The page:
As a more extreme example, Pappas cited Amish communities. Most assume the Amish forego modern technology altogether, but in reality, many use cars, electricity, modern farming machines and cell phones. Their slowness in adopting the latest trends stems from their hard-line convictions about preserving community, family and simple living. “We don’t need to go that far, but we can learn from how deliberate they are,” Pappas explained. “My concern is not so much that technology will one day replace us. It’s that we’ll increasingly use technology to replace our relationships with each other.” Individually and collectively, we can still choose to maintain face-to-face communities and values alongside new technologies, but only if we treat those technologies as choices and not inevitabilities.

$1.153 Billion

Research conducted at Texas A&M generated annual expenditures of more than $1.153 billion in fiscal year 2022.

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Dr. Ashok Shetty

Will we slow down or prevent
the cognitive effects of aging?

Modern medicine has done wonders for extending overall life expectancy across the developed world, promising more golden years to spend with those who matter most. But there’s a specter hanging over the horizon of our lives: the fear of cognitive decline and disorders like dementia and Alzheimer’s disease. There are more than 6 million Americans living with Alzheimer’s—about 1 in 9 people aged 65 or older. These diseases rob patients of autonomy, greatly distress loved ones, and collectively incur staggering medical and social costs. Researchers have searched far and wide for cures to these ailments, but one encouraging treatment may have been hiding in plain sight.

Dr. Ashok Shetty, professor and associate director at the Institute for Regenerative Medicine in the School of Medicine, has performed studies using metformin, a common drug for treating Type 2 diabetes, to maintain cognitive and memory function in the aging brain. It works by controlling microglia, the resident immune cells in the brain. “In physiological conditions, microglia are good cells that perform basic housekeeping by removing pathogens and debris,” Shetty explained. But just as white blood cells in patients with immune disorders can turn against the body, microglia can react to a brain injury or neurodegeneration by continually secreting proinflammatory cytokines, weakening cognitive function.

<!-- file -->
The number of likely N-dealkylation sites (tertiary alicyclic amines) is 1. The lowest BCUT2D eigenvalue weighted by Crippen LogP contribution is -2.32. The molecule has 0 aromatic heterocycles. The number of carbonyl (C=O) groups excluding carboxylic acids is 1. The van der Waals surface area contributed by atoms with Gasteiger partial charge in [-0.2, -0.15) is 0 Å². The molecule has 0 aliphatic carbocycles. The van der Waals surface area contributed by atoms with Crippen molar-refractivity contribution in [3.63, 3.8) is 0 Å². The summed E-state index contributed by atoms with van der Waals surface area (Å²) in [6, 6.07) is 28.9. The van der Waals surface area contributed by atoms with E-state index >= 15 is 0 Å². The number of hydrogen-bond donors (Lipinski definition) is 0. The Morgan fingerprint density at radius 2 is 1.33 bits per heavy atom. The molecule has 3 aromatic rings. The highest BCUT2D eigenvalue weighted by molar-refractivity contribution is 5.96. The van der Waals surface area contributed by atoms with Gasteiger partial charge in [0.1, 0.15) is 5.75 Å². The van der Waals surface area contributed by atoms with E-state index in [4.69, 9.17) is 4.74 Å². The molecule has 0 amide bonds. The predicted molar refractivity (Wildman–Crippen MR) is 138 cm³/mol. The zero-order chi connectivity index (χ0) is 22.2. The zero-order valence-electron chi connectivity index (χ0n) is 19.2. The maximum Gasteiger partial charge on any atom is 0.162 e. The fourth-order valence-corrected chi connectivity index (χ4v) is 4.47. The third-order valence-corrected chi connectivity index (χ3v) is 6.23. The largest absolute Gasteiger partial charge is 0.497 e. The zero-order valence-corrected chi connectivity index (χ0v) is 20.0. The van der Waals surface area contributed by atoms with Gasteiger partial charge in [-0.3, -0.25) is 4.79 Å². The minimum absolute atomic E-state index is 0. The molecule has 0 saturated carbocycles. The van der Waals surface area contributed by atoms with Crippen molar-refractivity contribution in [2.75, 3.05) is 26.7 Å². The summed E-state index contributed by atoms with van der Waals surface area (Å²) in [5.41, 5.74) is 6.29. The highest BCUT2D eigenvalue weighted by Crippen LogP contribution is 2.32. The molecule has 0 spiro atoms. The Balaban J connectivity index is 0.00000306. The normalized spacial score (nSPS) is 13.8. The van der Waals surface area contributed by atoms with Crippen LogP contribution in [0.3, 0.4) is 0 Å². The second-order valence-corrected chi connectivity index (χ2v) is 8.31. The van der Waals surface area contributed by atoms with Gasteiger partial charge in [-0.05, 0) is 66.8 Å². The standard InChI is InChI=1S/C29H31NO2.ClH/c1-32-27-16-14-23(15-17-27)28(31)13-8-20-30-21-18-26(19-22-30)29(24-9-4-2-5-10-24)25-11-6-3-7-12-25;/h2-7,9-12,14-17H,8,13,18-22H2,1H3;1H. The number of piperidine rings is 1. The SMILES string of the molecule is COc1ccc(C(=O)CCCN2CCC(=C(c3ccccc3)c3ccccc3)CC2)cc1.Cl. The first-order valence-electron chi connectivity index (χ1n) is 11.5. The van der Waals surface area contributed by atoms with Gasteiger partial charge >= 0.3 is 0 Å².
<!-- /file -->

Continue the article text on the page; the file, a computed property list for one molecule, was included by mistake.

In a 2021 study, Shetty and his team observed metformin regulating microglia in aging mice, enhancing brain performance and preventing cognitive decline. He and his team aren’t the only ones studying the drug’s unexpected benefits. The American Federation for Aging Research is conducting a landmark six-year study of the drug in more than 3,000 people between the ages of 65 and 79 to test metformin’s efficacy in delaying the development of dementia and other age-related chronic diseases. “Finding a cure for a disease like Alzheimer’s after its onset is very challenging,” Shetty said. “Therefore, our focus is also on extending our health spans—the time in which we enjoy physical and mental health—to keep up with our improved lifespans to promote healthy aging.”

Dr. Deborah Bell-Pedersen

Will we harness our circadian
clocks to enjoy healthier lives?

Circadian clocks don’t get a lot of respect these days, especially at a university like Texas A&M. As soon as finals come around and due dates creep up, students start chugging energy drinks like water and daisy-chaining one all-nighter after another. And even if your college days are behind you, the beginning and end of daylight savings time can serve as a bothersome reminder of how much even one hour’s difference can impact the body. Dr. Deborah Bell-Pedersen, director of the Texas A&M Center for Biological Clocks Research, thinks it’s about time to consider our clocks an integral part of wellness.